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This worked, and I (mostly) understood why. It was converting the response to text, adding brackets to make the text like an array, replacing newline characters with commas to make each line like an array element, and removing whitespace before converting it to a JavaScript object. However, I felt uncomfortable using this. I didn't feel like I completely understood the syntax and I was not quite sure why whitespace was being removed. I couldn't have reproduced it. I moved on, eventually completing the application, but this block of code kept bothering me, even though it worked just fine.

I returned to this code block later and broke down what needed to be done.

  1. Convert the response to text. (Done with .then(res => res.text()))
  2. Make each line into an element in an array.
  3. Convert each line to a JavaScript object

I knew how to split a string into an array, so I started there, using data.split('\n').

Now I had an array of strings. How could I go about converting each one to an object? I knew that each one was valid JSON, as stated in the NDJSON documentation, and I realized that the map() method would be perfect for this situation.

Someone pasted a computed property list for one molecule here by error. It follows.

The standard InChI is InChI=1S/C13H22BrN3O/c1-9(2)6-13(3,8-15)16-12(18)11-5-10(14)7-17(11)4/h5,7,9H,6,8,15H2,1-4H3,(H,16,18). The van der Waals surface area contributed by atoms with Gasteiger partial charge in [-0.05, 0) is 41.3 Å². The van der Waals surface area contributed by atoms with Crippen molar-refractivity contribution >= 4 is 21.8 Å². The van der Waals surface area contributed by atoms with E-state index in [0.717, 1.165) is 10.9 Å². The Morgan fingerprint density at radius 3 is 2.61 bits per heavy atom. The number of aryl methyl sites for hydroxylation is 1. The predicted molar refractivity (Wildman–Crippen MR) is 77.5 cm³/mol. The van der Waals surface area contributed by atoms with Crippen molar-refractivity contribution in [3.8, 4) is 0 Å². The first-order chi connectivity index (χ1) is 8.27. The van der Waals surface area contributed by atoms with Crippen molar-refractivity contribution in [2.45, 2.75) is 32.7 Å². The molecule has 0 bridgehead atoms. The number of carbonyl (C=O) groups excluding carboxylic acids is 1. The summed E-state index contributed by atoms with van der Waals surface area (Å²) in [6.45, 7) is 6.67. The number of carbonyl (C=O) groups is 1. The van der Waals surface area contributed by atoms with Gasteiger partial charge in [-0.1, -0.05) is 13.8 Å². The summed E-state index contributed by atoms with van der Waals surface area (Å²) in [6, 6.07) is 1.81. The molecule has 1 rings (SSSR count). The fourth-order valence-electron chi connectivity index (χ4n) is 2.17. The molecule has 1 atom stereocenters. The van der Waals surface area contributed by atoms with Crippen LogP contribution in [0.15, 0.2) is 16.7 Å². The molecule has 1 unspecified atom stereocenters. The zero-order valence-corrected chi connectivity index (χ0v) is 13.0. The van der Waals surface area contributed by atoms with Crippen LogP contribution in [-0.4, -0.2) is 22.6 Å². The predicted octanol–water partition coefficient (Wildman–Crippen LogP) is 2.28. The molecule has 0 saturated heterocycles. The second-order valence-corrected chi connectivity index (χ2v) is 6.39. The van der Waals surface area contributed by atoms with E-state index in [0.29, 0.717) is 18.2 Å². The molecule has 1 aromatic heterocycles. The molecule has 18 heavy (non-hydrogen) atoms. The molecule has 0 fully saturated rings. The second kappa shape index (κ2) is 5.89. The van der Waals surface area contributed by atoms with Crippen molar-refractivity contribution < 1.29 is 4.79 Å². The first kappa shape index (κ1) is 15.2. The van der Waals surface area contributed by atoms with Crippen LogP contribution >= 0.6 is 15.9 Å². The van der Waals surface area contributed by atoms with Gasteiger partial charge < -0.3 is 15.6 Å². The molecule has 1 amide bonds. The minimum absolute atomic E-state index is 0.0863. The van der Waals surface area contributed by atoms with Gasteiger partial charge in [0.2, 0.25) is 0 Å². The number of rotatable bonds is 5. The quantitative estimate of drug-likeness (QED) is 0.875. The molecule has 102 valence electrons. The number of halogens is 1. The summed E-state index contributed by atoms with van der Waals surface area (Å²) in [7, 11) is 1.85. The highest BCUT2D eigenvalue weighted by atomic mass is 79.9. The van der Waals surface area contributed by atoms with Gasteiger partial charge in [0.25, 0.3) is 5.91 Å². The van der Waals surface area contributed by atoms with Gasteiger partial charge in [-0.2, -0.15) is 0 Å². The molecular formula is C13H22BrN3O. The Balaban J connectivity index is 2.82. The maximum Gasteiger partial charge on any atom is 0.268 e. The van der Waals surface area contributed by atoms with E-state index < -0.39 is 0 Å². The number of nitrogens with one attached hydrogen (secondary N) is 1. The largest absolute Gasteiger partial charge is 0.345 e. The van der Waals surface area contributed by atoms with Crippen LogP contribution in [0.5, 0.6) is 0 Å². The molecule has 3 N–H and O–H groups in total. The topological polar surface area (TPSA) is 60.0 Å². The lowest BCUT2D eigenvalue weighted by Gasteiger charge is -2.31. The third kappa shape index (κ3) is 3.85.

After implementing this method, I had the following code:

.then(res => res.text())
.then(data => {
    return data.split('\n').map(game => JSON.parse(game))
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I tried it out, and... it didn't work. This error was displayed in my console when I ran my code:

Console log of error message

Upon closer inspection, I found the problem. Running console.log(data.split('\n')) displayed an array with nine elements. I only asked for 8 games.

Console log of an array of strings

I finally found out why the whitespace needed to be removed.

It was time to try again. I used the filter() method to remove the empty string:

.then(res => res.text())
.then(data => {
    return data.split('\n').filter(item => item.length > 0).map(game => JSON.parse(game))
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This still felt a bit inelegant, but it worked!

In the process of writing this blog, I realized I could make the code simpler by trimming the whitespace at the end of the string before splitting it into an array.

This left me with the following code:

.then(res => res.text())
.then(data => {
    return data.trim().split('\n').map(game => JSON.parse(game))
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This is what I wanted: a way to convert NDJSON into JavaScript that I fully understood. This block of code turns the NDJSON to text, trims the whitespace, and makes each line of an element in an array. It then returns an array of JavaScript objects.

Console log of chess games as JavaScript objects

In retrospect, this solution seems obvious. However, as someone new to programming, a new format seemed much more intimidating than it actually was. I appreciate the process I went through now, as I have a much better understanding of what happens when my code is executed. A lot of debugging and examination of the network tab in Chrome DevTools allowed me see every change that my data underwent in the reformatting process. After this project, I can confidently say that I understand this process and can reproduce it. My takeaway is simple, and fittingly so: things got complicated, but they simplified beautifully.